FILM: He can't take his eyes off her. Who can blame him?

Over his 30-year career, Andre Techine has employed France's finest actors - Jeanne Moreau, Isabelle Adjani, Isabelle Huppert, Daniel Auteuil, Philippe Noiret, Gerard Depardieu. But he also has an eye for new talent. In Alice et Martin, he casts Juliette Binoche as Alice, and the unknown Alexis Loret as Martin. Although the film is notable thanks to Binoche, Techine's encouragement of Loret is to be admired.
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Super Mario crushes the Messi dream as Germany win the 2014 World Cup in Brazil

Super Mario crushes the Messi dream

Germany win the 2014 World Cup in Brazil
Saharan remains may be evidence of the first race war, 13,000 years ago

The first race war, 13,000 years ago?

Saharan remains may be evidence of oldest large-scale armed conflict
Scientists find early warning system for Alzheimer’s

Scientists find early warning system for Alzheimer’s

Researchers hope eye tests can spot ‘biomarkers’ of the disease
Sex, controversy and schoolgirl schtick

Meet Japan's AKB48

Pop, sex and schoolgirl schtick make for controversial success
In pictures: Breathtaking results of this weekend's 'supermoon'

Weekend's 'supermoon' in pictures

The moon appeared bigger and brighter at the weekend
Iraq crisis: How Saudi Arabia helped Isis take over the north of the country

How Saudi Arabia helped Isis take over northern Iraq

A speech by an ex-MI6 boss hints at a plan going back over a decade. In some areas, being Shia is akin to being a Jew in Nazi Germany, says Patrick Cockburn
The evolution of Andy Serkis: First Gollum, then King Kong - now the actor is swinging through the trees in Dawn of the Planet of the Apes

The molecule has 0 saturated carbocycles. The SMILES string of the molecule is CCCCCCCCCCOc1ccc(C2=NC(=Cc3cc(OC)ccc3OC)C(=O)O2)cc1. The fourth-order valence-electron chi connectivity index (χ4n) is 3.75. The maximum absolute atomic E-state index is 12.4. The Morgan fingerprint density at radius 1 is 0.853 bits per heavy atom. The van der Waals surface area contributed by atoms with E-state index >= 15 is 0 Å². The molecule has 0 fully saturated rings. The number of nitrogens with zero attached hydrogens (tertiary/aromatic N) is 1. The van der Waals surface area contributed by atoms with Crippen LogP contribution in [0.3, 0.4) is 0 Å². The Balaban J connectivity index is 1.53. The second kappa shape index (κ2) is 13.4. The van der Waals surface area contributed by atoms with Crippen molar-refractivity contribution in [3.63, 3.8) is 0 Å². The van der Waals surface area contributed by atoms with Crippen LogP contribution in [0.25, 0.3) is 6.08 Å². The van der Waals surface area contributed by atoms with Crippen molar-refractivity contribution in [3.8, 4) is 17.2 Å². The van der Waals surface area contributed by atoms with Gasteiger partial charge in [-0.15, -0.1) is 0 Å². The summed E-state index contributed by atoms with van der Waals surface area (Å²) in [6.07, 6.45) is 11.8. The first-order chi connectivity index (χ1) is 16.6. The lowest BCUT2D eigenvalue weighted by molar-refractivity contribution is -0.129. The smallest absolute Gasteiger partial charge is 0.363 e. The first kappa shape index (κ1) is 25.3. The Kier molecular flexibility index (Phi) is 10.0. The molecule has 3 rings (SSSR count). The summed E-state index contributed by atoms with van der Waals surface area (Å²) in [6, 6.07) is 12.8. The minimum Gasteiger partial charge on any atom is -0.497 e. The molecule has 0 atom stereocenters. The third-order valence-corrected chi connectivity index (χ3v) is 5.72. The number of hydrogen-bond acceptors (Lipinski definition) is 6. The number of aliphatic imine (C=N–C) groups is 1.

The evolution of Andy Serkis

First Gollum, then King Kong - now the actor is swinging through the trees in Dawn of the Planet of the Apes
You thought 'Benefits Street' was controversial: Follow-up documentary 'Immigrant Street' has got locals worried

You thought 'Benefits Street' was controversial...

Follow-up documentary 'Immigrant Street' has got locals worried
Refugee children from Central America let down by Washington's high ideals

Refugee children let down by Washington's high ideals

Democrats and Republicans refuse to set aside their differences to cope with the influx of desperate Central Americas, says Rupert Cornwell
Children's books are too white, says Laureate

Children's books are too white, says Laureate

Malorie Blackman appeals for a better ethnic mix of authors and characters and the illustrator Quentin Blake comes to the rescue
Blackest is the new black: Scientists have developed a material so dark that you can't see it...

Blackest is the new black

Scientists have developed a material so dark that you can't see it...
Matthew Barzun: America's diplomatic dude

Matthew Barzun: America's diplomatic dude

The US Ambassador to London holds 'jeans and beer' gigs at his official residence – it's all part of the job, he tells Chris Green
Meet the Quantified Selfers: From heart rates to happiness, there is little this fast-growing, self-tracking community won't monitor

Meet the 'Quantified Selfers'

From heart rates to happiness, there is little this fast-growing, self-tracking community won't monitor
Madani Younis: Five-star reviews are just the opening act for British theatre's first non-white artistic director

Five-star reviews are just the opening act for British theatre's first non-white artistic director

Madani Younis wants the neighbourhood to follow his work as closely as his audiences do
Mrs Brown and her boys: are they having a laugh?

Mrs Brown and her boys: are they having a laugh?

When it comes to national stereotyping, the Irish – among others – know it can pay to play up to outsiders' expectations, says DJ Taylor